"Will 1866MHz memory make a big difference to the performance of the AMD A8-3850 APU? How does power consumption look without a discrete GPU involved? We aim to find out."
Here are some more Processor articles from around the web:
- AMD Llano A8-3850 Review @ t-break
- AMD A8-3850 Fusion GPU Performance Analysis @ techPowerUp
- AMD A6-3650 2.6GHz Llano APU Review @ Legit Reviews
- Intel Core i3-2120 & Core i5-2400 LGA1155 Processors Review @ Hardware Canucks
- Desktop CPU Comparison Guide @ TechARP
Subject: General Tech, Graphics Cards, Mobile | July 25, 2011 - 02:58 PM | Scott Michaud
Tagged: msi, Android
Are you a hardcore PC user who likes to tweak your computer? Naturally there is an app for you. MSI has launched an application for the Android Marketplace this morning to allow users wishing to monitor and overclock their computers the ability to use their Android-powered smartphone or tablet for that purpose through their wireless network. This version allows you to monitor temperature, voltage, fan speed and adjust clock rates, voltages, and fan speeds.
Let's hope Angry Birds doesn't see this: Some systems' power consumptions are pigs!
MSI Afterburner APP has relatively modest requirements: a tablet or smartphone device running Android 1.6 or higher, a system running Windows XP or later with a discrete graphics card, access to a network with wireless access for the Android device to link into, and Afterburner 2.1.0 or later installed on the PC. Setting up your PC is relatively simple once you have Afterburner installed as you just need to run, not even install, an application “Remote Server” that you can download from the MSI website linked to from the Android Marketplace link. While this application is too new to be rated, it is free and thus there is little reason to not simply try it out yourself.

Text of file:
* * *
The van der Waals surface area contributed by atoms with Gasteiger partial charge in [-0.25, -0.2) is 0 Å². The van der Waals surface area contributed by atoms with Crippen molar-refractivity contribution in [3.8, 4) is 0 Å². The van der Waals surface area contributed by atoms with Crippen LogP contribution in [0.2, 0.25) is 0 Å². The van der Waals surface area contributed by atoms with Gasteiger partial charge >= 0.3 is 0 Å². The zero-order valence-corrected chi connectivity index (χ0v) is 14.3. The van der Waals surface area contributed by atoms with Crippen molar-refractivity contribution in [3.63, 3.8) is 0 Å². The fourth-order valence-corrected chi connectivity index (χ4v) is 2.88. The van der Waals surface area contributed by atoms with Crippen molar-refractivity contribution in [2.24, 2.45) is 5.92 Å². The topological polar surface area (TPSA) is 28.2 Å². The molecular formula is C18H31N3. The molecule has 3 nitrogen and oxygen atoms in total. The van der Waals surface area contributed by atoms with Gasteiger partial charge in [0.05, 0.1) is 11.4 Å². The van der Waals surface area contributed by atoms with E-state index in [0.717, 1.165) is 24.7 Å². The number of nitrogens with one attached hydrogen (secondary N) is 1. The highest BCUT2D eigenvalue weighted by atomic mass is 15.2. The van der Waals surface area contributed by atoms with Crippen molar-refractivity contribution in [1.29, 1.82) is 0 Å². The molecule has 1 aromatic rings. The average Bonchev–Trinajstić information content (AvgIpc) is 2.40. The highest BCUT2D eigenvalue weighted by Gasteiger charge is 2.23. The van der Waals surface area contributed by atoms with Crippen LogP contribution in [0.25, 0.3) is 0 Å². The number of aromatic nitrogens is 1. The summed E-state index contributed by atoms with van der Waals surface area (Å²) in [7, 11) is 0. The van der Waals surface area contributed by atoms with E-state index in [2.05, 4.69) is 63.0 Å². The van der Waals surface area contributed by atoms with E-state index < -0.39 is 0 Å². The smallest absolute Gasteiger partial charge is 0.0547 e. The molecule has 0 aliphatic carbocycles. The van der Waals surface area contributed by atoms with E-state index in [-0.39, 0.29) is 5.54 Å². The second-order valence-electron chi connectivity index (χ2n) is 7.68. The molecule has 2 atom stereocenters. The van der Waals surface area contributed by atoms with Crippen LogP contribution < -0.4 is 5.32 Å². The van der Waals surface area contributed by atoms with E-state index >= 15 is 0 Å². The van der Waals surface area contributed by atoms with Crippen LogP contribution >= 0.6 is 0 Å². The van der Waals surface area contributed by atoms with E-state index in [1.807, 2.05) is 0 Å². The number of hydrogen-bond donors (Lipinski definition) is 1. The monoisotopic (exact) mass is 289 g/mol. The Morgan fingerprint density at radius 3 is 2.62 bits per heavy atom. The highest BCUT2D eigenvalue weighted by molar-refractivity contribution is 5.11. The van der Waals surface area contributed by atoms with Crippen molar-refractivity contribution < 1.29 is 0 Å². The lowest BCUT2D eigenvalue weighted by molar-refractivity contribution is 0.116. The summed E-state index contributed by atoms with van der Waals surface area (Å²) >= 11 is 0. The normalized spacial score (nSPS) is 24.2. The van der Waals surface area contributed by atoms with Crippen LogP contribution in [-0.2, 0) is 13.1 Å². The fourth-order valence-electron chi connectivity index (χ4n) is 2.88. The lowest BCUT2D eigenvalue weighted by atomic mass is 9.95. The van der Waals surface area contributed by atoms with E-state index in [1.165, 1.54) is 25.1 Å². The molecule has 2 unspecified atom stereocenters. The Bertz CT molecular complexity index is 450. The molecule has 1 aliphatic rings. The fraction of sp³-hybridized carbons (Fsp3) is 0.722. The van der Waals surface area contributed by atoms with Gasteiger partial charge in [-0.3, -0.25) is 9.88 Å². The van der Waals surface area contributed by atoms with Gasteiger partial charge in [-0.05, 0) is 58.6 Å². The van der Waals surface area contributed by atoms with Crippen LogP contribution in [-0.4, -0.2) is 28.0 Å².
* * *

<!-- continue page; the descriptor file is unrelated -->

Subject: General Tech | July 25, 2011 - 01:59 PM | Jeremy Hellstrom
With all the research that Ken did, it turns out that Bitcoin mining will not make you rich overnight and possibly cost you more money to create a bitcoin than you will ever see out of it. Now, according to a study linked to at Slashdot it seems that one of the big attractions of Bitcoins is not true. Researchers have found that with enough work and data, Bitcoin purchases are not anonymous. Anonymity was never a major goal for those who first envisioned Bitcoins but it has been touted as a major feature by those who have been mining and spending coins. If that is why you are interested in the process of mining maybe it is a better idea to switch to an @home project.
"Researchers from University College Dublin have conducted an analysis of anonymity on Bitcoin, and found it is not inherently anonymous, and that in many cases, users and their transactions can be identified. They use techniques such as context discovery and flow analysis to investigate and visualize an alleged theft of Bitcoins, which, at the time of the theft, had a market value of approximately half a million U.S. dollars."